Europe overtakes US growth

A James Alexander post

It’s taken a while but the evidence is now in. Euro Area NGDP growth has overtaken US NGDP growth. Congratulations to the ECB, commiserations to the Fed. Go Europe!

ja-ez-us-growth_1

Sadly, it is not quite so simple. While the Fed has much to atone for letting NGDP drift so far off trend, the ECB has much more below trend growth to make up as the growth “gap” since the Great Recession makes very clear.

For those who prefer “Real” GDP, i.e. a real number GDP deflated by inflation, then we can also see a similar pattern of Europe overtaking the US.

ja-ez-us-growth_2

The main reason for this Euro Area relative resurgence is that monetary policy remains on a tightening bias in the US despite these terrible trends in Nominal and Real GDP, while the ECB is still very much in easing mode. The trends are equally visible in Base Money growth: 6% down YoY in the US, 30-40% up in the Euro Area.

The regional drivers of Euro Area growth are the big four countries who make up 75% of Euro Area GDP, while BeNeLux makes up a further 10%. Their report cards show:

  • Germany (29%) – NGDP slowed to 3.2% YoY in 2Q 2016 from a 3.6% trend over the last five quarters. It seems to have been driven by a fall in the deflator rather than RGDP growth which was stable at 1.7% YoY.
  • France (21%) – still growing at over 2% YoY NGDP doesn’t sound exciting but is very good for that country which has a terribly sluggish nominal economy hidebound by labor regulations and other restrictions. QoQ growth was 0%, which wasn’t too bad given the country had terror attacks and a major football championship keeping people away from the shops. Equally, keeping large parts of the labor force out of the economy as evidenced by its very low Labor Force Participation and Employment/Population ratios helps France´s productivity statistics but doesn’t make the country happy or grow very fast.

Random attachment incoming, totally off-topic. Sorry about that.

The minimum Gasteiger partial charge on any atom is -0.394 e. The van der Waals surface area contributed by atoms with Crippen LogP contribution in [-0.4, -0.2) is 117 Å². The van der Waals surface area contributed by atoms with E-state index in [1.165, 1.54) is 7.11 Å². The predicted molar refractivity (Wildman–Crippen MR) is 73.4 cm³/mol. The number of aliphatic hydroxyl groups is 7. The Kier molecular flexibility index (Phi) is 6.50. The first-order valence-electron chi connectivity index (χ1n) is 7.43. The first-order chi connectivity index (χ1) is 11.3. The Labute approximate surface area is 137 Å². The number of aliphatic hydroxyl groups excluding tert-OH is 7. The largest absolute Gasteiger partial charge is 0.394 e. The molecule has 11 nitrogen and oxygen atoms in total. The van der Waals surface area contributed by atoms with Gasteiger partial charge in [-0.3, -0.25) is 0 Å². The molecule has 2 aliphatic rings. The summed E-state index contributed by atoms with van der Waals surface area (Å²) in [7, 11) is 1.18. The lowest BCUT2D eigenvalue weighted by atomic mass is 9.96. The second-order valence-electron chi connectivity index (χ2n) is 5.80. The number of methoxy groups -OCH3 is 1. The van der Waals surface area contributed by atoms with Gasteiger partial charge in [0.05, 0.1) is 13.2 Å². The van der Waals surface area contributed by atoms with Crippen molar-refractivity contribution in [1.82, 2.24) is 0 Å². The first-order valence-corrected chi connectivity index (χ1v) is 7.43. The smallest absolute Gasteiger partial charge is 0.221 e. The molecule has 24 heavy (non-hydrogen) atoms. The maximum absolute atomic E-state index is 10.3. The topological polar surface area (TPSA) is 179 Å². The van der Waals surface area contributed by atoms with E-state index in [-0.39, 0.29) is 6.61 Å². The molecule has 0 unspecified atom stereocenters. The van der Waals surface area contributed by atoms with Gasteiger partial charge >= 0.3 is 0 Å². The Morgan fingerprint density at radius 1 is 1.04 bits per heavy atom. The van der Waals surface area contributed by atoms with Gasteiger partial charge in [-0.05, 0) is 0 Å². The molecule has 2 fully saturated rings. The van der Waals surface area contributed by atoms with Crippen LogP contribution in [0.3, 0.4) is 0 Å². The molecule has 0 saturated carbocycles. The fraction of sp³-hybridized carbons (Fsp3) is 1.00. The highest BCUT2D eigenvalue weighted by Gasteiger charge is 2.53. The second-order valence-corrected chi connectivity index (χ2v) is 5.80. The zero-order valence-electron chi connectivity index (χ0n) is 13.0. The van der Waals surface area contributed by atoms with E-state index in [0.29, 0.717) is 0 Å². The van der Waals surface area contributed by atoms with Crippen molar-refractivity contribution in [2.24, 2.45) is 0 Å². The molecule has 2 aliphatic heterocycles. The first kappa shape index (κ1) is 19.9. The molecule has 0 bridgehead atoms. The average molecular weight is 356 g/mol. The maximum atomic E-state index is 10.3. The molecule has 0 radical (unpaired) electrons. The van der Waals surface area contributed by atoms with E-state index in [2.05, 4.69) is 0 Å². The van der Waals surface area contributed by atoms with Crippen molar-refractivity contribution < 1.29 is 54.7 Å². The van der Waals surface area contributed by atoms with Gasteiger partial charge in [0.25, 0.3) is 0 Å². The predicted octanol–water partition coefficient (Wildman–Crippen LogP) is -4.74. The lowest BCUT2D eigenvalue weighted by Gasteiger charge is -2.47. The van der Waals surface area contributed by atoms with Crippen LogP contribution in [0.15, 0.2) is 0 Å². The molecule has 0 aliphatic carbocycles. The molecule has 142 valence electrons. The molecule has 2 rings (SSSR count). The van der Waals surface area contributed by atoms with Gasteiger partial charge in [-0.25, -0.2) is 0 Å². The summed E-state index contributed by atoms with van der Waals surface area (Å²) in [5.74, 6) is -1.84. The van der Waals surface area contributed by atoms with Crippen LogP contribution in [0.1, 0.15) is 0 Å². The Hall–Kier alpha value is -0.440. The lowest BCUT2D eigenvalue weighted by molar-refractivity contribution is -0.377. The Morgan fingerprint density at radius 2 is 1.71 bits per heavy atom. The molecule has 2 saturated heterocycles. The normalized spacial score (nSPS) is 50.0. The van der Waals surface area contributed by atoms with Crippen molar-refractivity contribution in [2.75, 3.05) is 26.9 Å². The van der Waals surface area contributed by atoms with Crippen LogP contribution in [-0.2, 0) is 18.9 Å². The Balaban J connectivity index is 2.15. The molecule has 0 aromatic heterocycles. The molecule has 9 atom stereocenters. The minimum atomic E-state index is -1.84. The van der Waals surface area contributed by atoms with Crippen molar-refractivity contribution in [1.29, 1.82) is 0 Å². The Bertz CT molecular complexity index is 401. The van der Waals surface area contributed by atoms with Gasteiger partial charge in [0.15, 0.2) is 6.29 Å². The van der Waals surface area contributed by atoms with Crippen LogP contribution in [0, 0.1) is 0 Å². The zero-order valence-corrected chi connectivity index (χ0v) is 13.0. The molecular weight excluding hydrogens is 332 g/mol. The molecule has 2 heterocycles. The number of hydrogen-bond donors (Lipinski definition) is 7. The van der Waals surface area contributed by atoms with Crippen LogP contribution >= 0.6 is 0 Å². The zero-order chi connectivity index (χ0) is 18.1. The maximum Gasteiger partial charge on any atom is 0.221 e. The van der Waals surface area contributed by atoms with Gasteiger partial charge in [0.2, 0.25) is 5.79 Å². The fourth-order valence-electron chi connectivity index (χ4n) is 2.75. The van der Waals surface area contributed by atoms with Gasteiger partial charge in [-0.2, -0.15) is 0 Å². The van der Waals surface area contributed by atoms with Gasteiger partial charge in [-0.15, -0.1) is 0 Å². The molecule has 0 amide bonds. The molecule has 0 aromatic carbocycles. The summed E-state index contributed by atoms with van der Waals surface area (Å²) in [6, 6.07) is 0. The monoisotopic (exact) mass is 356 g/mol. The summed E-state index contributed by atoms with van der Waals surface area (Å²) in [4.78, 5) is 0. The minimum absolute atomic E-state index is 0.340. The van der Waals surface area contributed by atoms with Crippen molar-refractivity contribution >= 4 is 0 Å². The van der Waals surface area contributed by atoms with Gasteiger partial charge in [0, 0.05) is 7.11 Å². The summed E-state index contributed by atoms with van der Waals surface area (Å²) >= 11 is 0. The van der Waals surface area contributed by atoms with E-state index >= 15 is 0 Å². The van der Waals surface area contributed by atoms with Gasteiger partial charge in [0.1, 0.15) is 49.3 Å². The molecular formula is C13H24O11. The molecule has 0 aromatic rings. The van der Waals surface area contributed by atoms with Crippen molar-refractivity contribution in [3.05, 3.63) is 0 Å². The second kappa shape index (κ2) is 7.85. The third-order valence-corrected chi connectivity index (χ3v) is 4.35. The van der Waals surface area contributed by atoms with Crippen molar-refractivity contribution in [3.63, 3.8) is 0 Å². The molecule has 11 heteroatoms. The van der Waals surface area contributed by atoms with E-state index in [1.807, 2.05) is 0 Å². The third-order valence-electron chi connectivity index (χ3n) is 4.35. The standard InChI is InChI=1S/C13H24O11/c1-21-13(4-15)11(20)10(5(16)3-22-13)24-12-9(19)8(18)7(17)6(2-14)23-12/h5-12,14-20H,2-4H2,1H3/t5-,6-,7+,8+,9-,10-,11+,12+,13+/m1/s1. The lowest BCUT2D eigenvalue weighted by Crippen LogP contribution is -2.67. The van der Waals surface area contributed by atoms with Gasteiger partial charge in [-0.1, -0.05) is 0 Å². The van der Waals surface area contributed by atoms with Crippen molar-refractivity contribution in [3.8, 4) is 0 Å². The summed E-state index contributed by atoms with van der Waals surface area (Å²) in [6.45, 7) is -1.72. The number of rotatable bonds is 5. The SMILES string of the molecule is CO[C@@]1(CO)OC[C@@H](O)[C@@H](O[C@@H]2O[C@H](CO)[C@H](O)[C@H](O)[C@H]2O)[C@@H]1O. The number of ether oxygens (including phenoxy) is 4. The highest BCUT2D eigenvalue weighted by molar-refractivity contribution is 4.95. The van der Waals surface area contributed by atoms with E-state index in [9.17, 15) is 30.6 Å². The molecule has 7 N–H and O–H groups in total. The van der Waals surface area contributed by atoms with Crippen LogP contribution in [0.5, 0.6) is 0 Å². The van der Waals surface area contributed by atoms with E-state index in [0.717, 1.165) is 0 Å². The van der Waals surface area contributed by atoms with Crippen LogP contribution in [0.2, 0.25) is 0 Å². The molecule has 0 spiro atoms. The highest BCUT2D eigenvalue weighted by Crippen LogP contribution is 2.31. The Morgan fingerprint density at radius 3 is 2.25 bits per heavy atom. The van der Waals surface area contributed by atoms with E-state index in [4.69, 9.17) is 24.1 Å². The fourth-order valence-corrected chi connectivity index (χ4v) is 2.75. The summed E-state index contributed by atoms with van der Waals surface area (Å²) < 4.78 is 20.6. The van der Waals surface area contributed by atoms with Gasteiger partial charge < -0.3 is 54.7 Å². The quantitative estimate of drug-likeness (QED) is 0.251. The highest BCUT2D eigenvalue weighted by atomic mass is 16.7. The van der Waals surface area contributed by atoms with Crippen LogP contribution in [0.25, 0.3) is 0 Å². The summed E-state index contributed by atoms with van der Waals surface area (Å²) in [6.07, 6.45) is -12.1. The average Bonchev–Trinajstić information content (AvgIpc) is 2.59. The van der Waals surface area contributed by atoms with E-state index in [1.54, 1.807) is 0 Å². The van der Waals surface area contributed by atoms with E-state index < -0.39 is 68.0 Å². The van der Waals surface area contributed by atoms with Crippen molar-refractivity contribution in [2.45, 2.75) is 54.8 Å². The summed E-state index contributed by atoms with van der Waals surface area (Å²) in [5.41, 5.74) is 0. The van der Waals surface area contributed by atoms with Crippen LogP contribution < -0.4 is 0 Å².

• Italy (15%) – Despite the long-drawn out saga of the low nominal growth-inspired banking crisis, NGDP growth in Italy is above 2% for a second quarter running, helping keep RGDP positive YoY. ECB monetary policy is set for the average grower inside the Euro Area and Italy is very definitely average.
  • Spain (10%) – NGDP picked up after a 1Q2016 dip but did not regain the 4% recorded in 2H 2016. Still, it is very welcome given the political chaos engendered by not having a government and as the country has much catch up to do in terms of lost NGDP growth during the double dip recession.

Even writing these mini-report cards on various regions within the Euro Area, one feels very conscious that one is approaching the monetary area the wrong way. It is, or should be, seen as one bloc but the national politics keeps interfering. It mirrors the tension between the permanent Federal Reserve governors and the regional Fed presidents on the FOMC. The US is far more of a single market than the Euro Area but can still see tensions, especially when the central governors are two seats short due to nomination blocs by Congress on Presidential appointees.

Perhaps the sheer diversity of ECB council members strengthens the central officers in a way Janet Yellen can only dream. Who knows? But what is clear is that the ECB is on the right path at the moment while the Fed is not.

Headline CPI could now stay below Core CPI for 10 years

A James Alexander post

The inflation doom-mongers are out again with today’s US Consumer Price Index numbers and, to a lesser extent, in the UK where, headline inflation really is just too low for most hawks to shout too much about steady core inflation.

We must all ignore “headline” inflation and focus on “core” inflation. Core is the measure for inflation-worriers because … it is currently higher than headline. When headline was above core they worried about headline, naturally enough. Normal service will be resumed as there will be a very short period before headline inflation goes back above core inflation, pulling up the latter. But will it?